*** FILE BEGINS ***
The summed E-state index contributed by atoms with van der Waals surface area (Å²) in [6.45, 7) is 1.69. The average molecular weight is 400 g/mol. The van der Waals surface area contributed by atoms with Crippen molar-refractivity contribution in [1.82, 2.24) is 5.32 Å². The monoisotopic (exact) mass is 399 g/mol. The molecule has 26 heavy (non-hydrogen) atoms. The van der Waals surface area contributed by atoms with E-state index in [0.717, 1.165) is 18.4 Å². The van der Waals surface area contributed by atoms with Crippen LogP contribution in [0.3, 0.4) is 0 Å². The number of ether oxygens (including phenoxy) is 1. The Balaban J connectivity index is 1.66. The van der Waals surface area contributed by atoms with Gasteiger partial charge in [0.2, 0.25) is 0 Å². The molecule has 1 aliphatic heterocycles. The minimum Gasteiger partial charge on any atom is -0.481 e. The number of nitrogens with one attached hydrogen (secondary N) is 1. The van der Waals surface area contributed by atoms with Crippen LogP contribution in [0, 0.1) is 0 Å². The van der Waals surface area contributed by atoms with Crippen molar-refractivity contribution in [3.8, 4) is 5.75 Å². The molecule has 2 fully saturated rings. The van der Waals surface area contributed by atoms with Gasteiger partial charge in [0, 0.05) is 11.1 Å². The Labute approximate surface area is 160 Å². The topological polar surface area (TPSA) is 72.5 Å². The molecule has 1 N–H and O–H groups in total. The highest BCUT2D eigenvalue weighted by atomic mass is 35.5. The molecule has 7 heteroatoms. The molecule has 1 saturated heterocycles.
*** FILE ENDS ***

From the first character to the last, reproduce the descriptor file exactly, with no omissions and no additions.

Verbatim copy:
The summed E-state index contributed by atoms with van der Waals surface area (Å²) in [6.45, 7) is 1.69. The average molecular weight is 400 g/mol. The van der Waals surface area contributed by atoms with Crippen molar-refractivity contribution in [1.82, 2.24) is 5.32 Å². The monoisotopic (exact) mass is 399 g/mol. The molecule has 26 heavy (non-hydrogen) atoms. The van der Waals surface area contributed by atoms with E-state index in [0.717, 1.165) is 18.4 Å². The van der Waals surface area contributed by atoms with Crippen LogP contribution in [0.3, 0.4) is 0 Å². The number of ether oxygens (including phenoxy) is 1. The Balaban J connectivity index is 1.66. The van der Waals surface area contributed by atoms with Gasteiger partial charge in [0.2, 0.25) is 0 Å². The molecule has 1 aliphatic heterocycles. The minimum Gasteiger partial charge on any atom is -0.481 e. The number of nitrogens with one attached hydrogen (secondary N) is 1. The van der Waals surface area contributed by atoms with Crippen LogP contribution in [0, 0.1) is 0 Å². The van der Waals surface area contributed by atoms with Crippen molar-refractivity contribution in [3.8, 4) is 5.75 Å². The molecule has 2 fully saturated rings. The van der Waals surface area contributed by atoms with Gasteiger partial charge in [0, 0.05) is 11.1 Å². The Labute approximate surface area is 160 Å². The topological polar surface area (TPSA) is 72.5 Å². The molecule has 1 N–H and O–H groups in total. The highest BCUT2D eigenvalue weighted by atomic mass is 35.5. The molecule has 7 heteroatoms. The molecule has 1 saturated heterocycles.